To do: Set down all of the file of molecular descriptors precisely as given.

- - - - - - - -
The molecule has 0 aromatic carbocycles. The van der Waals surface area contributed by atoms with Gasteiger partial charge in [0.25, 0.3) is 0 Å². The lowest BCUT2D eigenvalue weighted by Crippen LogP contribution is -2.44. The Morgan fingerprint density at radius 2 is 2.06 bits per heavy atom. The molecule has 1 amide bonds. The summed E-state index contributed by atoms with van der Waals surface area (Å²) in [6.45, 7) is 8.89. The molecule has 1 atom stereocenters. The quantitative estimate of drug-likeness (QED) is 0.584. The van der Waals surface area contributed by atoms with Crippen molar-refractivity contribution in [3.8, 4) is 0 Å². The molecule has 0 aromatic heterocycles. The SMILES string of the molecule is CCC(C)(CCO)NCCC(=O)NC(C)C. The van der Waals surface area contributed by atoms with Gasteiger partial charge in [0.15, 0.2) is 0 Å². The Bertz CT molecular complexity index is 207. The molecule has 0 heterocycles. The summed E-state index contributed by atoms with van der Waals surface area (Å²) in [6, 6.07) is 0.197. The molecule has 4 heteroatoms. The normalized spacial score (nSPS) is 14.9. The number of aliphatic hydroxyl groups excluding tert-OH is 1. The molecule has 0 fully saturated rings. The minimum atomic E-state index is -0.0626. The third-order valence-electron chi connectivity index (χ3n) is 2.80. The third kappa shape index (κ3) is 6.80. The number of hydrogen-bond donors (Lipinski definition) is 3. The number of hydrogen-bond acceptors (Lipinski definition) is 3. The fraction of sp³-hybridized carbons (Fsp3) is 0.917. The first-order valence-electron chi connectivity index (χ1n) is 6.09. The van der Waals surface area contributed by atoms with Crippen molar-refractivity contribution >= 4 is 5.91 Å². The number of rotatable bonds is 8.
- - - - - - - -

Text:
The molecule has 0 aromatic carbocycles. The van der Waals surface area contributed by atoms with Gasteiger partial charge in [0.25, 0.3) is 0 Å². The lowest BCUT2D eigenvalue weighted by Crippen LogP contribution is -2.44. The Morgan fingerprint density at radius 2 is 2.06 bits per heavy atom. The molecule has 1 amide bonds. The summed E-state index contributed by atoms with van der Waals surface area (Å²) in [6.45, 7) is 8.89. The molecule has 1 atom stereocenters. The quantitative estimate of drug-likeness (QED) is 0.584. The van der Waals surface area contributed by atoms with Crippen molar-refractivity contribution in [3.8, 4) is 0 Å². The molecule has 0 aromatic heterocycles. The SMILES string of the molecule is CCC(C)(CCO)NCCC(=O)NC(C)C. The van der Waals surface area contributed by atoms with Gasteiger partial charge in [0.15, 0.2) is 0 Å². The Bertz CT molecular complexity index is 207. The molecule has 0 heterocycles. The summed E-state index contributed by atoms with van der Waals surface area (Å²) in [6, 6.07) is 0.197. The molecule has 4 heteroatoms. The normalized spacial score (nSPS) is 14.9. The number of aliphatic hydroxyl groups excluding tert-OH is 1. The molecule has 0 fully saturated rings. The minimum atomic E-state index is -0.0626. The third-order valence-electron chi connectivity index (χ3n) is 2.80. The third kappa shape index (κ3) is 6.80. The number of hydrogen-bond donors (Lipinski definition) is 3. The number of hydrogen-bond acceptors (Lipinski definition) is 3. The fraction of sp³-hybridized carbons (Fsp3) is 0.917. The first-order valence-electron chi connectivity index (χ1n) is 6.09. The van der Waals surface area contributed by atoms with Crippen molar-refractivity contribution >= 4 is 5.91 Å². The number of rotatable bonds is 8.